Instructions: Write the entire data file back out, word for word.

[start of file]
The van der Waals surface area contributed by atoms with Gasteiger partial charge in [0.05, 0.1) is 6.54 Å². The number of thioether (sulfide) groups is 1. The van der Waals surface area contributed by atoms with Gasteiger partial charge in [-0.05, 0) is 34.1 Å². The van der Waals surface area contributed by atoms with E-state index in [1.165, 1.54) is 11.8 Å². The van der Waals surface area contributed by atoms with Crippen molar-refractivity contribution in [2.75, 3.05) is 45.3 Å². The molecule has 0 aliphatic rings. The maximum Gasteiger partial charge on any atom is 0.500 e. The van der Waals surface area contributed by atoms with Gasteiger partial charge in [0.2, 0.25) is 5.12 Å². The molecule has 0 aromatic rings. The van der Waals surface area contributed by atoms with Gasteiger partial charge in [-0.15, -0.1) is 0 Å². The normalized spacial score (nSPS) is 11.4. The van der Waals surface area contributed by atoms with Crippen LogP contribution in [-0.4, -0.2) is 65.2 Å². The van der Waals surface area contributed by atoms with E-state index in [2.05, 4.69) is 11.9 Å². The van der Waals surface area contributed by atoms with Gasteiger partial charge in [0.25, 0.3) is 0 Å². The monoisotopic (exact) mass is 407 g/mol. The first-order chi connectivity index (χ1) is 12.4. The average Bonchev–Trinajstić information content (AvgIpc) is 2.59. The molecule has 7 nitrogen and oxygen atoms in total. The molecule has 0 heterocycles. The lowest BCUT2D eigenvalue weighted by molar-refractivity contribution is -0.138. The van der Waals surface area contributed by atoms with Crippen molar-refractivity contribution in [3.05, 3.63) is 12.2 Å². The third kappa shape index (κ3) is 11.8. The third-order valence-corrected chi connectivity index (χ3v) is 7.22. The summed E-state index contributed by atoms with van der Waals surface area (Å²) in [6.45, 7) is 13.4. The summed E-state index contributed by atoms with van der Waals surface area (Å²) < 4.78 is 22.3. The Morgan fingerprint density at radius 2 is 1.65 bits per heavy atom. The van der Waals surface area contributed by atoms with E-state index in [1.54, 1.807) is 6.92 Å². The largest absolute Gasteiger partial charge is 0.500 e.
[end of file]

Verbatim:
The van der Waals surface area contributed by atoms with Gasteiger partial charge in [0.05, 0.1) is 6.54 Å². The number of thioether (sulfide) groups is 1. The van der Waals surface area contributed by atoms with Gasteiger partial charge in [-0.05, 0) is 34.1 Å². The van der Waals surface area contributed by atoms with E-state index in [1.165, 1.54) is 11.8 Å². The van der Waals surface area contributed by atoms with Crippen molar-refractivity contribution in [2.75, 3.05) is 45.3 Å². The molecule has 0 aliphatic rings. The maximum Gasteiger partial charge on any atom is 0.500 e. The van der Waals surface area contributed by atoms with Gasteiger partial charge in [0.2, 0.25) is 5.12 Å². The molecule has 0 aromatic rings. The van der Waals surface area contributed by atoms with Gasteiger partial charge in [-0.15, -0.1) is 0 Å². The normalized spacial score (nSPS) is 11.4. The van der Waals surface area contributed by atoms with Crippen LogP contribution in [-0.4, -0.2) is 65.2 Å². The van der Waals surface area contributed by atoms with E-state index in [2.05, 4.69) is 11.9 Å². The van der Waals surface area contributed by atoms with Gasteiger partial charge in [0.25, 0.3) is 0 Å². The monoisotopic (exact) mass is 407 g/mol. The first-order chi connectivity index (χ1) is 12.4. The average Bonchev–Trinajstić information content (AvgIpc) is 2.59. The molecule has 7 nitrogen and oxygen atoms in total. The molecule has 0 heterocycles. The lowest BCUT2D eigenvalue weighted by molar-refractivity contribution is -0.138. The van der Waals surface area contributed by atoms with Crippen molar-refractivity contribution in [3.05, 3.63) is 12.2 Å². The third kappa shape index (κ3) is 11.8. The third-order valence-corrected chi connectivity index (χ3v) is 7.22. The summed E-state index contributed by atoms with van der Waals surface area (Å²) in [6.45, 7) is 13.4. The summed E-state index contributed by atoms with van der Waals surface area (Å²) < 4.78 is 22.3. The Morgan fingerprint density at radius 2 is 1.65 bits per heavy atom. The van der Waals surface area contributed by atoms with E-state index in [1.54, 1.807) is 6.92 Å². The largest absolute Gasteiger partial charge is 0.500 e.